Rainbow Trout

Rainbow Trout (Oncorhyncus mykiss)

Irish Record There is currently no record or specimen status for this species in Ireland


Rainbow Trout are typically green to dark-green along the back leading to silver flanks and pearlescent belly, with a “rosy” or crimson ribbon of colour along and above the lateral line and gill covers. There are numerous small, dark spots on the head, along the back, the flanks and over the tail. These are a non-indigenous Irish species whose ancestors hail from North America. Originally imported into Ireland in 1899, they have an incredible growth rate but are reasonably short-lived, 3-4 years. Triploids will live 7-10 years.

Where to catch

Rainbow Trout in Ireland are almost entirely utilised in “put and take” fisheries. At this time of writing, there are numerous fisheries throughout Ireland.

When to catch

There is no close season for this species, and as such, can be targeted throughout the entire season.


Fly fishing is the general accepted method of targeting Rainbow Trout on most fisheries, although there are some venues that allow limited bait fishing or spinning.


Rainbows are to be found in waters all over Ireland. Most Rainbow Trout fisheries are in private ownership and permits and licences for these waters are widely available.

The main difference between Rainbow Trout in Ireland and their native North America is Rainbow waters in Ireland are all artificially stocked. Ireland is un-able to sustain breeding populations that would allow extreme angling pressure. However, many visiting anglers are surprised by the size and quality of Rainbow Trout that are found here.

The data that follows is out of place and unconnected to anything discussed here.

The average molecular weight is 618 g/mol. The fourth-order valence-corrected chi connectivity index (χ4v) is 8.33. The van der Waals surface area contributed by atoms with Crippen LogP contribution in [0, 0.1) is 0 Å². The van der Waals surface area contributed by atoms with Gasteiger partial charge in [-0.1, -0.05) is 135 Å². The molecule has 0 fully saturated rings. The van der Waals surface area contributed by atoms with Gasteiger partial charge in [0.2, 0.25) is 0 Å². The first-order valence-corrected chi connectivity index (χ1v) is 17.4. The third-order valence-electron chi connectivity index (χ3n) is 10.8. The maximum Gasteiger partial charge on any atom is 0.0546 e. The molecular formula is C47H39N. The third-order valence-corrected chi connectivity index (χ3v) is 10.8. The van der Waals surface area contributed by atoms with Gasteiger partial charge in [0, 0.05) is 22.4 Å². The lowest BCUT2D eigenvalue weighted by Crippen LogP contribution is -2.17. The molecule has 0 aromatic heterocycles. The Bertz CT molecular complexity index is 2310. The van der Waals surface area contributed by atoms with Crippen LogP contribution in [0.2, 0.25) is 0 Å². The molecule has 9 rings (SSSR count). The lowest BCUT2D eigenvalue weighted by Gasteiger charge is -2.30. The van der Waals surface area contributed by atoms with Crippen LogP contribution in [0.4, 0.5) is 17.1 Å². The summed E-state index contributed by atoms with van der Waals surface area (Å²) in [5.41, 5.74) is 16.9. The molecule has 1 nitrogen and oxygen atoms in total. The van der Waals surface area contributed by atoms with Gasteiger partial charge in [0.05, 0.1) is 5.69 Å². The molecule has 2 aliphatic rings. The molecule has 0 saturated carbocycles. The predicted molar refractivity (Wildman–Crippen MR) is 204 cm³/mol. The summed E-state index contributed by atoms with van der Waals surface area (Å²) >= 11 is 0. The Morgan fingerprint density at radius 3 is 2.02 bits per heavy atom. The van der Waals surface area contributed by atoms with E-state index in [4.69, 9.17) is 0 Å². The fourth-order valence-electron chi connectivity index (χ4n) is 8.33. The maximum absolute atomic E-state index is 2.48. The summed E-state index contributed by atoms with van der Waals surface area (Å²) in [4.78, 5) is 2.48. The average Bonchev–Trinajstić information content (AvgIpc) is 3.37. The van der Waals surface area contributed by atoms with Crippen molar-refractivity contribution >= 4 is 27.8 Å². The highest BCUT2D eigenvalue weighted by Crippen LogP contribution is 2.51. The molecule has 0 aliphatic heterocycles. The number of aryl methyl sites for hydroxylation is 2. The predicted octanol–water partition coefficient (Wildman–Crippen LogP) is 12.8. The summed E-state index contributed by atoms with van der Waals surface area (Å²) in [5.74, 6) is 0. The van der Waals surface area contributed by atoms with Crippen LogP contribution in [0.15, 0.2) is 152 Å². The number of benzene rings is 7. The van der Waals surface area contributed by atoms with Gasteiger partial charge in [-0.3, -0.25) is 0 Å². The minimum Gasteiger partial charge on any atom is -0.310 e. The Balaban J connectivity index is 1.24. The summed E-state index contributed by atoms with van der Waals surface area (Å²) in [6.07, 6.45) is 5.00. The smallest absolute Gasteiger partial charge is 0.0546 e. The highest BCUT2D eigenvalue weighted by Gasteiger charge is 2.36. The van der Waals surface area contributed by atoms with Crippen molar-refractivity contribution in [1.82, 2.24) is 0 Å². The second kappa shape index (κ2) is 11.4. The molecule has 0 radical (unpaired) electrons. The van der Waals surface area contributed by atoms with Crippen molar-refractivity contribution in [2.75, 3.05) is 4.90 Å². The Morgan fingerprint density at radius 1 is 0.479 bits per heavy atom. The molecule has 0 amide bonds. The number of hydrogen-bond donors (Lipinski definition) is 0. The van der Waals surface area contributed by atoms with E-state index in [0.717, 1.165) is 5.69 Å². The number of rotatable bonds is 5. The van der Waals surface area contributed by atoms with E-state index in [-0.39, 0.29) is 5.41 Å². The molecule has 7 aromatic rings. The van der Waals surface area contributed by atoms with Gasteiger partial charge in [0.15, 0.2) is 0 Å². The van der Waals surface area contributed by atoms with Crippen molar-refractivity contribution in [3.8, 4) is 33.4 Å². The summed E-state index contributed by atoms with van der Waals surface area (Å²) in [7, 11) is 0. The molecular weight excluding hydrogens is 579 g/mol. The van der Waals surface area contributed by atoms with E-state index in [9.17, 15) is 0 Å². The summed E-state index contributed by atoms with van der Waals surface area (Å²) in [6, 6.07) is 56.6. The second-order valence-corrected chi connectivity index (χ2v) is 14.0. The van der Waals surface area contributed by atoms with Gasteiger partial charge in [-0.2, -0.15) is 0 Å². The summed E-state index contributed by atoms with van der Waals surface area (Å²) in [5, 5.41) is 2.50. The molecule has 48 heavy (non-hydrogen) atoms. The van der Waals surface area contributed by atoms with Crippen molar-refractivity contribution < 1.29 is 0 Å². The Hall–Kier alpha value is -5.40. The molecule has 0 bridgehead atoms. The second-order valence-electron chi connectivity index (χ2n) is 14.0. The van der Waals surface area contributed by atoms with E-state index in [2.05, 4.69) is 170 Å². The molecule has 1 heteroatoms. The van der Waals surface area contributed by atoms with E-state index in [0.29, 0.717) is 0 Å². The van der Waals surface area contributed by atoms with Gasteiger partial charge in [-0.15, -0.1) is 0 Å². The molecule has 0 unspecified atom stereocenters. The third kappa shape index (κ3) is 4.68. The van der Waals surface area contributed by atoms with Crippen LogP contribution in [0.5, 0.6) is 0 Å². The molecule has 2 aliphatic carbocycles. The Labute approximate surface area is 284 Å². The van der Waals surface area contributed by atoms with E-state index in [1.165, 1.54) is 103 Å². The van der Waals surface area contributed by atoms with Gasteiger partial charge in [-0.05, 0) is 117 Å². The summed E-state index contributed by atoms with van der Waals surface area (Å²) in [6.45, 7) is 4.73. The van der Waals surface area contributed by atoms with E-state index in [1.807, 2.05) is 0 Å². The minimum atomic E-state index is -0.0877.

Rainbow Trout are superb fish to catch. They will readily take an artificial fly and have excellent table qualities. With very little Rainbow rivers in this island, it is mainly Stillwater in which this species is found.

Visiting anglers will find that the rods and tackle they bring with them are sufficient, and because fly patterns world-wide are so similar, any fly box should contain a concoction of fur and feather that will fool a fish.

Streamers such as Mickey Finn and Whiskey Fly are as familiar here as in the rest of the world, but occasionally here local anglers develop something more effective for local fish. Enquiring at your chosen fishery as to fly selection will improve your chance of a great days sport.

Dry fly fishing on still waters has advanced over the past few years with many successful patterns being developed that are completely opposite from traditional dry-fly roots. Irish anglers development of these flies has been driven by their knowledge and experience of Brown Trout fishing and maybe visiting anglers will take some of these ideas home with them.

Some essential flies for Irish Rainbow

Traditional wet flies

Traditional buzzers


Ace of spades


Woolly buggers

Grey duster

Hares ear nymphs

Elk hair sedge

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